Natural Doctrine is an JRPG developed by NIS America. I want to make sure to point out the key word America. I emphasize that because very few JRPG’s developed by an American studio have turned out to be great JRPG’s. For those of you not familiar with the term JRPG, that’s a Japanese Role-Playing Game. Keyword being Japanese. American made RPG’s don’t have a great history overall and especially when they try to design them like Japanese studio’s do. I don’t mean any offense, I’m sure they worked really hard. For all their hard work, they managed to crank out a turd. Not even a polished turd at that; a plain, stinking, abysmal piece of crap. So, let me try and justify my harshness by explaining my first 2 hours of the game.
You do get a tutorial walk-through in Natural Doctrine, but it treats you like you’re a small child learning how to balance spinning plates without ever giving you the plates. It throws a lot of information, albeit simplistically, at you and once it’s finished you don’t use what you just learned right away. You don’t even use it within the first hour! It walks you through using characters with shields as defense for the rest of your party, but Natural Doctrine punches you in the teeth and goes around everything it just taught you. After I placed my defender, the enemies calmly walked around him and had a good ol’ fashioned slug-fest with the rest of my party. Why institute mechanics designed for a specific purpose if all of the NPC’s are going to slap you upside your head when you make an attempt to use them.
Natural Doctrine allows characters to level up and gain additional stats for agility, strength, defense, etc. Pretty typical of an RPG, but there aren’t any special abilities you gain access too. At least not that I discovered trying to push through to the two hour mark. Characters gain increased damage or critical hit chance when spaced out from each other. What!? Why in the world would you space your characters out to increase damage to one enemy? To top it off, they don’t do anything cool. They just hit the enemy with the same strikes over and over again. Combat gets tedious and repetitious in a short period of time. It required a strong effort for me not to quit after the first hour.
Graphically, Natural Doctrine is sore to the eyes in-game. The water colors and tapestry-like paint for the maps looks really good, but the in-game looks really low-budget. It doesn’t look very polished for a next-gen game. A lot of generic body build was used for the characters as well as the area’s they explore. It’s almost like they tried to make a real RPG using the first Disgaea map design. I know that NIS is typically known for it’s strategy elements, but the least they could have done is try to design levels that looked interesting or felt alive in some way. Natural Doctrine feels like the level designers looked at each other and said “Hey, brown is a great color. Let’s paint brown onto everything. Every rock, wall, shrub.” I’m not an art major and I don’t know a lot about color palettes, but I’m certain painting the town brown is a horrible choice. You become very familiar with this look as the majority of levels seem to take place in caves or brownish ruins.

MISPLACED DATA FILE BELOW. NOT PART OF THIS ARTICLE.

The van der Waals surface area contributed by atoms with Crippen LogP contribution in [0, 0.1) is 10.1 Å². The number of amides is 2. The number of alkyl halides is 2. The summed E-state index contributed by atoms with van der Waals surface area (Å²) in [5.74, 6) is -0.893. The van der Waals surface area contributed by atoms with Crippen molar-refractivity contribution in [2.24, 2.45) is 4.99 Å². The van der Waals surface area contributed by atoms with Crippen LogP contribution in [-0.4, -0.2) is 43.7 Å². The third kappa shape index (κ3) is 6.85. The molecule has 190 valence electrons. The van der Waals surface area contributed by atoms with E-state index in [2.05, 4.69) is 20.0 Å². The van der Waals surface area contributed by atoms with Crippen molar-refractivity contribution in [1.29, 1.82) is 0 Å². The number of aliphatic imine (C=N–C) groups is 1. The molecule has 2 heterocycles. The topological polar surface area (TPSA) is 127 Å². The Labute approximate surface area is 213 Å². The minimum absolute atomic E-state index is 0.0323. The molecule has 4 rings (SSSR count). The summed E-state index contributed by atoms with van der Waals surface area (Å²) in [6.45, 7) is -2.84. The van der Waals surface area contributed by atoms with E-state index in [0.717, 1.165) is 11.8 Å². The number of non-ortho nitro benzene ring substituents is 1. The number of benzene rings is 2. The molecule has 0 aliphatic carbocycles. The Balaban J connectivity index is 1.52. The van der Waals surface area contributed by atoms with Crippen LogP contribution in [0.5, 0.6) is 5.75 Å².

More excruciating than the level design is the terrible dialogue. I can’t give you a synopsis of the story because it doesn’t give you anything to grab onto in the first couple hours. The best that could be established, humans are racist against anything not human for no reason at all. I know that voice actors work really hard and there are a lot of them that are very good at their craft. Sadly, I was unimpressed with the quality of voice acting as well as the script. I’ve honestly seen a better script come out of Yo-Gabba-Gabba. That’s right, the scripted dialogue for a Mature rated game is worse than a pre-school level television show. It feels like the developers had blinders on through the whole process. How did nobody read this and immediately go back to the drawing board!
I really wish I could come up with just one good thing to say, but I can’t. There is a multiplayer feature, but I have no idea if it’s any good. Every time I tried to log in, it would prompt a message saying that it lost contact with the server. There doesn’t seem to be a logical explanation for why this game made it onto shelves when it clearly needed a lot more thought and work. If you’re really into strategy RPGS, you might like the system the game presents, but it’s definitely not for players with high expectations of a strategy rpg or traditional rpg. Save your money for a better game this holiday season.